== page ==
Recently a reader questioned my theory about the origin of ensaimada, a traditional pastry from Mallorca made with lard that I believe began life as challa, or perhaps as rosca (see my post about the book ‘Dulce lo vivas’). Okay, challenged more than questioned it. She called my idea far fetched. Hmm. Well, I love a good challenge, and especially where Sephardic vs. Christian or secular Spanish gastronomic traditions are concerned it can be challenging to determine which is the chicken and which is the egg. But there is a method to my madness, which I explained in my reply. For others who may also wonder how I draw certain conclusions (and who don’t make a habit of reading blog comments), I’ve repeated the conversation here.
…Thanks for the article. I am however a bit skeptical about your conclusory statement regarding the history of the ensaimadas. As Mallorca was a major center of Jewish culture in the early middle ages, it is very likely that it has its origins in the jewish tradition, but to assume such a conclusion just because the name means larded strikes me as far fetched. Indeed many pastries take the name of their main ingredient, almendrados for instance being the perfect example. – Eva
Hi, Eva. It is precisely for the reason you state – the deeply rooted Jewish history of Mallorca – that I believe my hypothesis is valid. An apple pie is obviously made with apples, too, but the difference is that no one has a centuries old tradition of incorporating apple pies into religious ceremonies (wouldn’t it be fun to find out otherwise!). I point out ensaimada specifically for that reason.
Not just substance but form, too, plays a very important role in Sephardic baking; many shapes are imbued with precise meanings expressing Jewish themes or qualities. The coil is deeply symbolic in Judasim, representing either the ascent of the soul or eternal life (personally I go with the ascent of the soul). It appears repeatedly in Judeo-Spanish cuisine – as the Rosh Hashana bread I refer to, in rodanchas (filled filo pastries), buleymas (filled yeast dough pastries), fijuelos/hojuelos (crisp deep-fried dough coils), et al.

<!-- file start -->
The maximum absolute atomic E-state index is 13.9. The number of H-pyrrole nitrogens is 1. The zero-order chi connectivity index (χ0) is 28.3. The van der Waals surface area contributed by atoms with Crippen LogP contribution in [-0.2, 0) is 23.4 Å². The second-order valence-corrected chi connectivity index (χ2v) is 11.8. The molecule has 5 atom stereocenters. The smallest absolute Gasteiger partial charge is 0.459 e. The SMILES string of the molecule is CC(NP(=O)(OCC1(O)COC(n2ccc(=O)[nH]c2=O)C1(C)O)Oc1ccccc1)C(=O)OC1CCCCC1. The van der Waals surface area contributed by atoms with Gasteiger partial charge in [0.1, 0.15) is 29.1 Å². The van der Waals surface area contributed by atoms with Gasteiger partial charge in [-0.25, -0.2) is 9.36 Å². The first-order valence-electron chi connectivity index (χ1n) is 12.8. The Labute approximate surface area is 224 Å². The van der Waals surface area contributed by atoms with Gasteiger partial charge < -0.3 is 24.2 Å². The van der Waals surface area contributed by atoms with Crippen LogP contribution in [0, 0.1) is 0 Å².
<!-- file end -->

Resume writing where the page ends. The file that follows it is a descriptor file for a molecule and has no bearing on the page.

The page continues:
Jews first lived in the Balearic Islands a thousand years ago; Jewish baking began making its way into Christian Spanish gastronomy coincident with forced conversions. But a food that was recognized as being connected to Jewish religious practice (to wit, the challah), would also have had to be “Christianized” or the preparer or consumer could be accused of heresy (the tactic of the Inquisition). Spain is filled with examples of traditional pastries that a Sephardi can easily identify as Jewish and associate with one Jewish custom or other. To a non-Jewish Spaniard, the same food may generally be regarded as a generic, albeit “very old,” traditional food, associated not with any event or holiday, although perhaps with a season or a location. With very little exception, this has been my experience throughout my investigation here.
Old habits die hard; when one tradition is precise and incisive and another is vague, I’ll favor the precise one as being the primogenitor. – JA